The University of Missouri will develop neutron transmutation doping of GaN to fabricate uniform heavily doped n-type GaN wafers. GaN has long been proposed as a superior material for power electronic devices due to the intrinsic material advantages such as greater breakdown voltages and greater stability. Unfortunately, the fabrication of GaN wafers with uniform and high levels of dopants is challenging due to a lack of sufficient control during the existing crystal growth methods. The neutron transmutation doping process, which consists of exposing GaN wafers to neutron radiation to create a stable network of the dopant germanium within the GaN wafer, allows for a greater degree of precision and results in a high level, uniform doping concentrations across the wafer. With this method, repeatable production of high quality GaN substrates may be achieved. Specific innovations in this proposal concern an in-depth study of neutron transmission doping and a characterization of the resulting wafer, including analyzing resistivity, dopant concentration, unwanted impurities, and damage to the GaN lattice.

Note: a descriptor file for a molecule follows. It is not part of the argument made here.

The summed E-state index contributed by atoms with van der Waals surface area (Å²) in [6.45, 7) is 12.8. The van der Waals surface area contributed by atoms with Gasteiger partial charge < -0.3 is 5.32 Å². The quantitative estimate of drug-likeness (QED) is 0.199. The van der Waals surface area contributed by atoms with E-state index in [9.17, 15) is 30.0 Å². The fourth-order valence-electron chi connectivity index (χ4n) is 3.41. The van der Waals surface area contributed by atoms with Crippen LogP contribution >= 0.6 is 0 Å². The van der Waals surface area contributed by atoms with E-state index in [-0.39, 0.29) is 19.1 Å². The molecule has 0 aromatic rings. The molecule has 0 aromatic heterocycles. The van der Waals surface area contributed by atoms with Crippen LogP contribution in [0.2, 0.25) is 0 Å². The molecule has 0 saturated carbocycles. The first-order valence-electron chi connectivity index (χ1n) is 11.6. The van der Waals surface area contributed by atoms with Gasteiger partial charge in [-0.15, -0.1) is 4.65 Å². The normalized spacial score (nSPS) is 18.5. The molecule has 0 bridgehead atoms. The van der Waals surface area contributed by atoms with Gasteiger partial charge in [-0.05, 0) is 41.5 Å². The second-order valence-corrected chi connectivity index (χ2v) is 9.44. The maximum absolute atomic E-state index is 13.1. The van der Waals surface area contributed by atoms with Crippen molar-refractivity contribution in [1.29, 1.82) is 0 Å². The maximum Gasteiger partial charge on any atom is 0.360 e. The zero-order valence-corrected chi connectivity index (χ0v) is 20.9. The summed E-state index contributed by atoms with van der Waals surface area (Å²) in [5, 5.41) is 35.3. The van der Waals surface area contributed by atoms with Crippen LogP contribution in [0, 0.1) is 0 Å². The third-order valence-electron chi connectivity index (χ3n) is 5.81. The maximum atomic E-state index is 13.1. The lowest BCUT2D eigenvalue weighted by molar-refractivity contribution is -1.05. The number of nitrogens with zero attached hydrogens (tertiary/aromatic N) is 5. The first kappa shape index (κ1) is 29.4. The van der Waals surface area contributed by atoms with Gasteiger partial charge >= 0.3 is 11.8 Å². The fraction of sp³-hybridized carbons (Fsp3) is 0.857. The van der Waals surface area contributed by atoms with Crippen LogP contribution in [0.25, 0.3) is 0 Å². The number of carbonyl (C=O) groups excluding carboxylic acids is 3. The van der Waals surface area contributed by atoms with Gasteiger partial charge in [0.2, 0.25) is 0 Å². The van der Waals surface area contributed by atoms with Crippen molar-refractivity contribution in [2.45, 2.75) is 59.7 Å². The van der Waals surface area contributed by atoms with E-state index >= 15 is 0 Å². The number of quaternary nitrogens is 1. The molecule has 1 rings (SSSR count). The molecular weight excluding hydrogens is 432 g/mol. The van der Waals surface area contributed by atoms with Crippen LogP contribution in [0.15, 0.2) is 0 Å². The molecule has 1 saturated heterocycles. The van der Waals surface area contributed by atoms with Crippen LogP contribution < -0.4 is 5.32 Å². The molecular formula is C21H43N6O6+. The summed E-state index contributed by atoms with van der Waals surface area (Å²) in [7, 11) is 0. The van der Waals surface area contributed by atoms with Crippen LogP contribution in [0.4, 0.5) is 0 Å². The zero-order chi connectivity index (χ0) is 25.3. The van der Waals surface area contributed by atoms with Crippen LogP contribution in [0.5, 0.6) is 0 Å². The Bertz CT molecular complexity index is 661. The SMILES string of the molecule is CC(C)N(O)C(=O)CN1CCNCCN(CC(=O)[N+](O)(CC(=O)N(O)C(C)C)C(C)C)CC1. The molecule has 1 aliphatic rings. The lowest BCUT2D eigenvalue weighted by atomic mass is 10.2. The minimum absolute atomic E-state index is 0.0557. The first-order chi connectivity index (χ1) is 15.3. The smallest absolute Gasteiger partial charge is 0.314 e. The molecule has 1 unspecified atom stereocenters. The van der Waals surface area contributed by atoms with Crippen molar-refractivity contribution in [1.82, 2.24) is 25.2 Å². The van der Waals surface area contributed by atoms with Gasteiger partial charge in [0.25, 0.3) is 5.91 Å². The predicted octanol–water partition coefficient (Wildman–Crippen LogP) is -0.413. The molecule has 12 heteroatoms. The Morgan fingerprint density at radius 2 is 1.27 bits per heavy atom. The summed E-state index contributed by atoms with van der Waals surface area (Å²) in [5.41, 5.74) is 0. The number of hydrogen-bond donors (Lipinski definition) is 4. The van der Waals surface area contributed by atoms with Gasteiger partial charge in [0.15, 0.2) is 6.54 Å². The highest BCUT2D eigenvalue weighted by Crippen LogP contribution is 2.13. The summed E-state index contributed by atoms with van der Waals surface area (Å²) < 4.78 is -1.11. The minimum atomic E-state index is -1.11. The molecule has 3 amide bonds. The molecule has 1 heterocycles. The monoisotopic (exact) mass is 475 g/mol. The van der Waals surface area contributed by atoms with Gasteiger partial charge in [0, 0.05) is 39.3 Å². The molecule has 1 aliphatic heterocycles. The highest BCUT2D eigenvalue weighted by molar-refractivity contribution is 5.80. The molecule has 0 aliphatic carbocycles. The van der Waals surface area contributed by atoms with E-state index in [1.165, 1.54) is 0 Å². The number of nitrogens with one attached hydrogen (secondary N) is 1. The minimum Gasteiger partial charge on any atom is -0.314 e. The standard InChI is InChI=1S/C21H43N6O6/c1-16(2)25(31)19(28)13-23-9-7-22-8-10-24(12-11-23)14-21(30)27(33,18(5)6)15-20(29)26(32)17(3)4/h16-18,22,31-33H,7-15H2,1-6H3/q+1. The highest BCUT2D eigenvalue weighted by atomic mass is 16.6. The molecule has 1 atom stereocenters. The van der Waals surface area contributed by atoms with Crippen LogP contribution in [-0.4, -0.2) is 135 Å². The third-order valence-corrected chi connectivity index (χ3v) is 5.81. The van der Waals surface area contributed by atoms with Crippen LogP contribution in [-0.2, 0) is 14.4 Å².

Washington University
Program: 
Project Term: 
01/01/2017 to 12/31/2019
Project Status: 
ACTIVE
Project State: 
Missouri
Technical Categories: 

The Washington University team will develop new membrane separators for redox flow batteries using a styrene-ethylene-butylene block copolymer. The team will investigate three types of membrane construction to achieve the high levels of ion selectivity and mechanical stability necessary for use in flow batteries. If needed, the team will also explore the addition of inorganic silica particles in the polymer membrane to enhance selectivity. While many flow batteries utilize proton exchange membrane (PEM) separators that conduct positively-charged ions, the proposed membrane in this project is an anion exchange membrane (AEM) that will conduct negatively-charged ions. An inexpensive, durable AEM will allow for improved efficiency and lower system cost in existing flow battery systems such as the iron-chromium redox flow battery as well as enabling development of new low-cost chemistries.